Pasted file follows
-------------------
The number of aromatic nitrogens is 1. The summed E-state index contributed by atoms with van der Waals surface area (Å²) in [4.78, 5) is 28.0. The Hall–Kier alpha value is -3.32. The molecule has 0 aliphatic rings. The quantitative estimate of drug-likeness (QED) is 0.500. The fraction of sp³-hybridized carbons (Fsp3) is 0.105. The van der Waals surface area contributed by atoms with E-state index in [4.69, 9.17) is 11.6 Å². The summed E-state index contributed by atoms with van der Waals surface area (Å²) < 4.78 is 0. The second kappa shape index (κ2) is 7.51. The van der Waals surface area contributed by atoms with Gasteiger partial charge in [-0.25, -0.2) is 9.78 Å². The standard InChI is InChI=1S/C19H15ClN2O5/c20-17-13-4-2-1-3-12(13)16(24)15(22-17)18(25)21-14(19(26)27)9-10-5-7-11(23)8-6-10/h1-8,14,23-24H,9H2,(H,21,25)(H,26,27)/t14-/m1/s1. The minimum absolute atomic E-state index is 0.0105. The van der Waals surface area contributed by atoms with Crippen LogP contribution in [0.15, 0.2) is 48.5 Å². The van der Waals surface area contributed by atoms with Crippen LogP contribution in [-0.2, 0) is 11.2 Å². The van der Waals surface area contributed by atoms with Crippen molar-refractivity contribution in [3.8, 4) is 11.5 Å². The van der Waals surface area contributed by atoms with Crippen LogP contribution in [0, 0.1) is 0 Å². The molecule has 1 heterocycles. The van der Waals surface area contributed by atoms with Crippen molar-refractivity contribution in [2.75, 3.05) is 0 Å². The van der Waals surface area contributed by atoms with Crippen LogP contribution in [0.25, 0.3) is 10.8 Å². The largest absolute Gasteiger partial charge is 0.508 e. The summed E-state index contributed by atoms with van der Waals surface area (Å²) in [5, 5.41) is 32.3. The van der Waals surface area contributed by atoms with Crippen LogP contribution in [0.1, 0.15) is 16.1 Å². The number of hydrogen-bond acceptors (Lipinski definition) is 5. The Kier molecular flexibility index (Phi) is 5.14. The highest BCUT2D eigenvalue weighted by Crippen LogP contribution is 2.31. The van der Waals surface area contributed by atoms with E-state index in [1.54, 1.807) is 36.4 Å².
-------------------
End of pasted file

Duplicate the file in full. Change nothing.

The number of aromatic nitrogens is 1. The summed E-state index contributed by atoms with van der Waals surface area (Å²) in [4.78, 5) is 28.0. The Hall–Kier alpha value is -3.32. The molecule has 0 aliphatic rings. The quantitative estimate of drug-likeness (QED) is 0.500. The fraction of sp³-hybridized carbons (Fsp3) is 0.105. The van der Waals surface area contributed by atoms with E-state index in [4.69, 9.17) is 11.6 Å². The summed E-state index contributed by atoms with van der Waals surface area (Å²) < 4.78 is 0. The second kappa shape index (κ2) is 7.51. The van der Waals surface area contributed by atoms with Gasteiger partial charge in [-0.25, -0.2) is 9.78 Å². The standard InChI is InChI=1S/C19H15ClN2O5/c20-17-13-4-2-1-3-12(13)16(24)15(22-17)18(25)21-14(19(26)27)9-10-5-7-11(23)8-6-10/h1-8,14,23-24H,9H2,(H,21,25)(H,26,27)/t14-/m1/s1. The minimum absolute atomic E-state index is 0.0105. The van der Waals surface area contributed by atoms with Crippen LogP contribution in [0.15, 0.2) is 48.5 Å². The van der Waals surface area contributed by atoms with Crippen LogP contribution in [-0.2, 0) is 11.2 Å². The van der Waals surface area contributed by atoms with Crippen molar-refractivity contribution in [3.8, 4) is 11.5 Å². The van der Waals surface area contributed by atoms with Crippen LogP contribution in [0, 0.1) is 0 Å². The molecule has 1 heterocycles. The van der Waals surface area contributed by atoms with Crippen molar-refractivity contribution in [2.75, 3.05) is 0 Å². The van der Waals surface area contributed by atoms with Crippen LogP contribution in [0.25, 0.3) is 10.8 Å². The largest absolute Gasteiger partial charge is 0.508 e. The summed E-state index contributed by atoms with van der Waals surface area (Å²) in [5, 5.41) is 32.3. The van der Waals surface area contributed by atoms with Crippen LogP contribution in [0.1, 0.15) is 16.1 Å². The number of hydrogen-bond acceptors (Lipinski definition) is 5. The Kier molecular flexibility index (Phi) is 5.14. The highest BCUT2D eigenvalue weighted by Crippen LogP contribution is 2.31. The van der Waals surface area contributed by atoms with E-state index in [1.54, 1.807) is 36.4 Å².